Chadian journalist abducted, two others threatened by intelligence agency

Reporters Without Borders (RSF) joins the Union of Chadian Journalists in condemning the intimidation of two newspaper publishers by Chad’s National Security Agency (ANS) during the past few days and the abduction of one of their reporters two days ago.

Tribune Info publisher Eric Kokinangué and Mutations publisher Malachie Dionbé Mbaigara have been in hiding since they began getting threatening phone calls from the ANS, Chad’s counter-espionage and intelligence agency, that depends directly from the Presidential palace.

“We condemn these attempts to intimidate journalists and we urge the authorities to respect the rule of law,” said Cléa Kahn-Sriber, the head of RSF’s Africa desk. “Practices of this kind just perpetuate the prevailing violence and impunity, which are incompatible with lasting democratization.”

Mbaigara has been harassed ever since he announced in his newspaper earlier this month that he would reveal the identity of “false journalists” working for the ANS. On 21 February, he was kidnapped from his office in N'Djamena by two Arabic-speaking armed men, who asked him why he was writing about the ANS. They drove him across the city in their car and released him a few hours later.

Two days later, Mbaigara and his editor received an unexplained summons from the head of the ANS. “We refused to go,” Mbaigara told RSF. “We will respond if there is a plaintiff and a summons from the judicial police.”


A worrying disappearance

Kokinangué’s home was searched by masked gunmen on the evening of 25 February. He was not there at the time, but his wife and children were, and they were very upset by the raid, he said. He told RSF he did not understand the reasons for this search.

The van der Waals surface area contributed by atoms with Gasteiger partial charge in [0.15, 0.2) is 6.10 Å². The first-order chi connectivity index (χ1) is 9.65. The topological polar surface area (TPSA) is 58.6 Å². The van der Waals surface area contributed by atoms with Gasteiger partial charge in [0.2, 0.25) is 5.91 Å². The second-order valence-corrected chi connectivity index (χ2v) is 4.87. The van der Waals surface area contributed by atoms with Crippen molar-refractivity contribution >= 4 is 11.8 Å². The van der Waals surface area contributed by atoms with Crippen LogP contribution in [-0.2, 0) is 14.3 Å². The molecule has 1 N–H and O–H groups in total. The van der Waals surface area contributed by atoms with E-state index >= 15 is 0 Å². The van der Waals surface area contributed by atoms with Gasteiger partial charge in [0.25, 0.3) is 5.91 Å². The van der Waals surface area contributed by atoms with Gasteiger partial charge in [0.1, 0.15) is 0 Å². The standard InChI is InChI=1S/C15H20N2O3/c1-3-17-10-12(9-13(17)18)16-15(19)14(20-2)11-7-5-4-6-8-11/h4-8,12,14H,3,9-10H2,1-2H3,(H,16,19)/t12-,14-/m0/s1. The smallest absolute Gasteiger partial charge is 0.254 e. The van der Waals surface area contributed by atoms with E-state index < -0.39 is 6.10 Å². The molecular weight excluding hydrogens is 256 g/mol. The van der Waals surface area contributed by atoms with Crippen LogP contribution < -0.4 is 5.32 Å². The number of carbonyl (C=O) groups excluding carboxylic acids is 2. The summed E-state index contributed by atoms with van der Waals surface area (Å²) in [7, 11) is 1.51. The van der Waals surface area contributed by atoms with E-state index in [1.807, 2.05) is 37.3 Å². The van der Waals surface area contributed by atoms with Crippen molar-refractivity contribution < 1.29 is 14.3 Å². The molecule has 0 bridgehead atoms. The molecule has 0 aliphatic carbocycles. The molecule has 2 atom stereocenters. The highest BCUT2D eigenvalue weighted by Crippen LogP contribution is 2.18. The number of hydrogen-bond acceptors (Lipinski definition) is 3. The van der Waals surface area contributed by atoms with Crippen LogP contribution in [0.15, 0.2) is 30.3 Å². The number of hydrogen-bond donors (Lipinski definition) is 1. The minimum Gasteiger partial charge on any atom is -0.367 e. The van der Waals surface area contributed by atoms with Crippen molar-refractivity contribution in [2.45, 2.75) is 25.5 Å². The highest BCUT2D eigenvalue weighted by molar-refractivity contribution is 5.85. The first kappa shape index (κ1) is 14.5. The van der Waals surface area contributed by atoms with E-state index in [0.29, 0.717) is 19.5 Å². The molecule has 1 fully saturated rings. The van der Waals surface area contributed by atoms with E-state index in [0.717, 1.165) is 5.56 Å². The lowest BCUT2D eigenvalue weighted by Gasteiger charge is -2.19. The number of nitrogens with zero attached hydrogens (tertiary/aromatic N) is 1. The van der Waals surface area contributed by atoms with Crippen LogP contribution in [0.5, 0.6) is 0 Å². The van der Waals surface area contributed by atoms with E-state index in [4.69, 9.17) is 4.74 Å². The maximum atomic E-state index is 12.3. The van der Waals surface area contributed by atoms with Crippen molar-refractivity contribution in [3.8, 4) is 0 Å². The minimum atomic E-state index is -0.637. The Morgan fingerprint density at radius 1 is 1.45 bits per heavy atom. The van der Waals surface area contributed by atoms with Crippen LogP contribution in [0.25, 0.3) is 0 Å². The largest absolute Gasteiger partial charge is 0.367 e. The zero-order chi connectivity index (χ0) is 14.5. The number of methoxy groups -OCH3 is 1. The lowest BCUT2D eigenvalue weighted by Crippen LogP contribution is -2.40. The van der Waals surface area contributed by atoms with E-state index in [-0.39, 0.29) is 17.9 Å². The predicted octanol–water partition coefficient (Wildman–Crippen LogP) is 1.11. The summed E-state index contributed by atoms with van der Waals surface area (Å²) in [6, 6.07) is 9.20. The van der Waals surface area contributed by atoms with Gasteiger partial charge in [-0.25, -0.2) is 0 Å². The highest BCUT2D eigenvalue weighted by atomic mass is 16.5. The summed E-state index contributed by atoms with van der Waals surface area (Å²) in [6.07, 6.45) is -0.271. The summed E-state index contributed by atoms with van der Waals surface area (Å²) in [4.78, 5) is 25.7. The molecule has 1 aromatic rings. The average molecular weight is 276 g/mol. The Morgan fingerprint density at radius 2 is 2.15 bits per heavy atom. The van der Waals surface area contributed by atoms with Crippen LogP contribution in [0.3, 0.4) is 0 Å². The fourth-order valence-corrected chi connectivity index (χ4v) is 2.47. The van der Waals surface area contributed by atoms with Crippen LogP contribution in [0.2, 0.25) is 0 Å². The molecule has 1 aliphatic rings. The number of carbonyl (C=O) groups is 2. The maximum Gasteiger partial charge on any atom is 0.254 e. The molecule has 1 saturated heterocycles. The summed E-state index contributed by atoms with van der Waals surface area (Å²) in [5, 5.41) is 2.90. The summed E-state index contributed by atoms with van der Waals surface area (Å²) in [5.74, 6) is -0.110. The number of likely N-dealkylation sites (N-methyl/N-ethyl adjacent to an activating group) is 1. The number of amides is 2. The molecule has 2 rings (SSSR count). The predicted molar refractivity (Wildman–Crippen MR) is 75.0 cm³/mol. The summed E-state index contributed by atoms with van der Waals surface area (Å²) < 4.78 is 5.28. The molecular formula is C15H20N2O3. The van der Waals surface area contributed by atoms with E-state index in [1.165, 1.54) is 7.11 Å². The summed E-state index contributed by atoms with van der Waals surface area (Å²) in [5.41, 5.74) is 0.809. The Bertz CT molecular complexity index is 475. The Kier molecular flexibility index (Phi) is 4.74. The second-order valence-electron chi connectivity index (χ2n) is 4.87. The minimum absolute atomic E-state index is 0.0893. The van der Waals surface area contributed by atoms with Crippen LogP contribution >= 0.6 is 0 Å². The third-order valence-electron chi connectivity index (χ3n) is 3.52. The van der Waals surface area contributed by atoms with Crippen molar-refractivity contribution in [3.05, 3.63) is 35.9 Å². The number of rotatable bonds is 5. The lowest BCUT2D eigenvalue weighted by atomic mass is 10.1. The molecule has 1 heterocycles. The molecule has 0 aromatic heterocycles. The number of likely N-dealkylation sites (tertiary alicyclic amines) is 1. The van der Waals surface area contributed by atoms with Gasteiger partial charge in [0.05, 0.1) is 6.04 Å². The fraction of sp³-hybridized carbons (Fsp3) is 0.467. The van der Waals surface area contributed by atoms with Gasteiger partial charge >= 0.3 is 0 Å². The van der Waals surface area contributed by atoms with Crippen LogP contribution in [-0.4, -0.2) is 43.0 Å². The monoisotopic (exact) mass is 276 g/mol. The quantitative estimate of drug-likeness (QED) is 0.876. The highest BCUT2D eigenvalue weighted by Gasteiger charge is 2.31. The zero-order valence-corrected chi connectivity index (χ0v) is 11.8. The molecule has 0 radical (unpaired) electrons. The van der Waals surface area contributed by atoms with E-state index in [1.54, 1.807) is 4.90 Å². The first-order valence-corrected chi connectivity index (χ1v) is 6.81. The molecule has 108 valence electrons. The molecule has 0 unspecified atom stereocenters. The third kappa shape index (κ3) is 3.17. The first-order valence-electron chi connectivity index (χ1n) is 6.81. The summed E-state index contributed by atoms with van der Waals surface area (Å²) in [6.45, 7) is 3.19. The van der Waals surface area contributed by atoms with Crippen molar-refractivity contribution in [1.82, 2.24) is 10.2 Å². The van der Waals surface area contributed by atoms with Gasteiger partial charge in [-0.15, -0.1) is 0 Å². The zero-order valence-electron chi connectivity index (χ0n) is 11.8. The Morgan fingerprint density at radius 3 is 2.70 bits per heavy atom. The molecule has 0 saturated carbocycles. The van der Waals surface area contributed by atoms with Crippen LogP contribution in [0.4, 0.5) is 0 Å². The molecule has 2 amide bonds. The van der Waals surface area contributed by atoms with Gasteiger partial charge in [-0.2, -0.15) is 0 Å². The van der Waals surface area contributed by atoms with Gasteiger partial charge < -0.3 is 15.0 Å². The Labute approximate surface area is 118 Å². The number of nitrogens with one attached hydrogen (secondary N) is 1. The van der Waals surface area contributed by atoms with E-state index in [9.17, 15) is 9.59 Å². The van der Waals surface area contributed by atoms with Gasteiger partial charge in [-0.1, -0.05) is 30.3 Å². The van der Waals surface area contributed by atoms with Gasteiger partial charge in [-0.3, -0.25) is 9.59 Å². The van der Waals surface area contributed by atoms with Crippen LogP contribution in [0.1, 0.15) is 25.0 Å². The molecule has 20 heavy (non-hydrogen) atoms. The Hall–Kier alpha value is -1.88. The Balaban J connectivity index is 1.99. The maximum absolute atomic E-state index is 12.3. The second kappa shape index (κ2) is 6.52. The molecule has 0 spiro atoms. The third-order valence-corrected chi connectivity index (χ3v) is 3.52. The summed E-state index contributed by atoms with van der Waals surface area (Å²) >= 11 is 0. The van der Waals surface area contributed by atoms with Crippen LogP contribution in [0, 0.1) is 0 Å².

Shortly thereafter, the same men telephoned Tribune Info journalist Daniel Ngadjadoum and summoned him to a meeting. He refused to go. On the evening of the next day, 26 February, two gunmen in a car with tinted windows and no licence plate kidnapped Ngadjadoum as he left church. His whereabouts have been unknown since then.

Some local sources link his abduction to a column he wrote on 22 February that was headlined, “President Idriss Déby, deceptive poker player.” It recalled that Déby, Chad’s president since 1990, had promised in interviews in the early 2000s that he would not to run for office again, but amended the constitution in 2005 and was reelected yet again in 2016.

The president of the Union of Chadian Journalists has condemned these acts of violence and has urged those who feel they have been defamed by journalists to seek redress via the courts rather than resorting to the use of terror.

All of Chad’s online social networks were disconnected during the April 2016 elections and were not restored until a few weeks ago. Frequent arbitrary arrests of journalists and intimidation of media outlets perpetuate a climate of fear and discourage criticism of the government.

Chad is ranked 127th out of 180 countries in RSF’s 2016 World Press Freedom Index.